“The banks never were there to catch the falling knife but they certainly did act as a pretty huge liquidity buffer to the marketplace in a way that they can’t or won’t today,” said Kevin McPartland, head of market structure and technology research at Coalition Greenwich.

The Securities Industry and Financial Markets Association, an industry lobbying firm representing big lenders, wrote earlier this year that changing bank balance sheet rules would ensure smooth market functioning.

“Some modest loosening of primary dealer balance sheets would likely help reduce these more frequent bouts of volatility, and we would still have a much safer system” than before the financial crisis, said Tyler Wellensiek, global head of rates market structure at Barclays.

But keeping the rules brings benefits: the capital requirements placed on banks are likely to have prevented major crises in the sector during the coronavirus recession, according to the Bank for International Settlements. And changing capital requirements would potentially put the US in violation of the post-2008 international Basel agreement, said Greg Peters, the co-chief investment officer of PGIM Fixed Income.

As primary dealers have stepped back from their market-making role, hedge funds and high-frequency traders including Citadel Securities, Virtu Financial and Jump Trading have moved into their place. But when markets become volatile, high-frequency trading funds also can pull out.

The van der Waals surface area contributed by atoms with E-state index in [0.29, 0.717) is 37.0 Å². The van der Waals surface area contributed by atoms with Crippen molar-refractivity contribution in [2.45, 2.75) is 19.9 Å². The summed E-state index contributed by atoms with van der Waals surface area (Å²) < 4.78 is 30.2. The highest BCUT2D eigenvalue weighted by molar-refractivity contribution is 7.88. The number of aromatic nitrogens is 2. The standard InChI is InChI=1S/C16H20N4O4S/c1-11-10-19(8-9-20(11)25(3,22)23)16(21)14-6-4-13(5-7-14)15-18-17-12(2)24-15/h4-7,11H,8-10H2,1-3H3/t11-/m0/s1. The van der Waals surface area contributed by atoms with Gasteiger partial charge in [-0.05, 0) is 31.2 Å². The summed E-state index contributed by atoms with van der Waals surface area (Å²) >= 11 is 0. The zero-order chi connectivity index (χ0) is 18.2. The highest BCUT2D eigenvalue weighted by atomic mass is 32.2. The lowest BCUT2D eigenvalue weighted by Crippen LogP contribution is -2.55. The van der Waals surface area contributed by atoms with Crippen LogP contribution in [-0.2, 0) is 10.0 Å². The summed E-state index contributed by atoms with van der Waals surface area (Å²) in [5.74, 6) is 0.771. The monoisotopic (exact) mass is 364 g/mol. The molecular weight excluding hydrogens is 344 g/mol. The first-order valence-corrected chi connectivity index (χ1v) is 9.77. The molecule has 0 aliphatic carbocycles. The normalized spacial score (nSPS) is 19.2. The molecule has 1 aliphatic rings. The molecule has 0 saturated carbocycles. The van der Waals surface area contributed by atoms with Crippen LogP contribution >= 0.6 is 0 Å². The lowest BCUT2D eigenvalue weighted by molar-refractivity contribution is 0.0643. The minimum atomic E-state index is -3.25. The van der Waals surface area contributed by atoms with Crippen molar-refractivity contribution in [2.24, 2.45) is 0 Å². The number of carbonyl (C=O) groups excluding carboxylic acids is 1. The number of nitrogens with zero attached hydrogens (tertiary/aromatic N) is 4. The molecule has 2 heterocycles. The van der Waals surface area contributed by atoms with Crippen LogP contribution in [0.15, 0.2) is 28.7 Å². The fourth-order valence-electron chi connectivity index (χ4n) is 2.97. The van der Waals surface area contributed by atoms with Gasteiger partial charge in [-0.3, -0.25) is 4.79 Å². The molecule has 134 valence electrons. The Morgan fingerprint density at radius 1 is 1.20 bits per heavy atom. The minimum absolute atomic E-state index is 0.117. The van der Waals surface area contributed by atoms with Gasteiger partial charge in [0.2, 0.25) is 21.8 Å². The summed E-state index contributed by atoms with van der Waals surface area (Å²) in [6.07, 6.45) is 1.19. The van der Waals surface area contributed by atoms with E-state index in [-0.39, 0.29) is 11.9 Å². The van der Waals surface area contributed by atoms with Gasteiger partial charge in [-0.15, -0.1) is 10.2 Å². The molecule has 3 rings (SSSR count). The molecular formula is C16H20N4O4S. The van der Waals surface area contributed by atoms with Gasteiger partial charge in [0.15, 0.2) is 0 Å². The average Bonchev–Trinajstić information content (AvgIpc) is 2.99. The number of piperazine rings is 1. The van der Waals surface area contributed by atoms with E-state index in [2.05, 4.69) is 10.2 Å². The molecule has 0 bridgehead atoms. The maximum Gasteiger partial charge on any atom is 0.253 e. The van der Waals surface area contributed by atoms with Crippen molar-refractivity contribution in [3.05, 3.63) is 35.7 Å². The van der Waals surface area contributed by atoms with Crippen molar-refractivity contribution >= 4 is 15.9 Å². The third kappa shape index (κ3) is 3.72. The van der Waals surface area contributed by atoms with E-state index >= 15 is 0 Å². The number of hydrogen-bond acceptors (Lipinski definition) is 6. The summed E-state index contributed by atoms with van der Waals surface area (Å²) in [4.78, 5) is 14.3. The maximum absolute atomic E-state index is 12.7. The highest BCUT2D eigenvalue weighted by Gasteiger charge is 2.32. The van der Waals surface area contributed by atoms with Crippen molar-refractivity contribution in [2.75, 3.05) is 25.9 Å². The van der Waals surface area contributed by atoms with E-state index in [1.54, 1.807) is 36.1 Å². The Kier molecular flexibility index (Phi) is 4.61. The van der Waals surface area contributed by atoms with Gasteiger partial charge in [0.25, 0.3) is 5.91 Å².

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Data from Coalition Greenwich show that order-book volume — a large portion of which is made up of high-frequency trader activity — has shrunk during recent liquidity glitches. In March last year, average daily order book volume on a relative basis compared to other execution methods dropped to the lowest level since 2014 and has not fully recovered since.

Regulators have discussed making changes to bolster Treasury market liquidity. But progress on all these reforms has been slow and the lack of a centralised Treasury market regulator can cause confusion.

Still, not everyone is expecting a crisis.

“This has been very well telegraphed by the Fed,” said Jan Nevruzi, a strategist at NatWest Markets. That communication is likely to prevent a taper tantrum of the sort seen in 2013.

The Fed’s reverse repo programme — which allows banks to put cash in the US central bank overnight in exchange for Treasuries — can stabilise liquidity in the event of a crisis, said Ellis Phifer, a market strategist at the financial advisory firm Raymond James.

But the reverse repo facility is a backstop, said Edward Al-Hussainy, analyst at Columbia Threadneedle Investments, and not a permanent solution to market functioning.

“This is not a market that is ready for the kind of environment that we’re in where shocks are frequent,” Al-Hussainy said. “We’re seeing events that are supposed to be rare occurring with unsettling frequency.”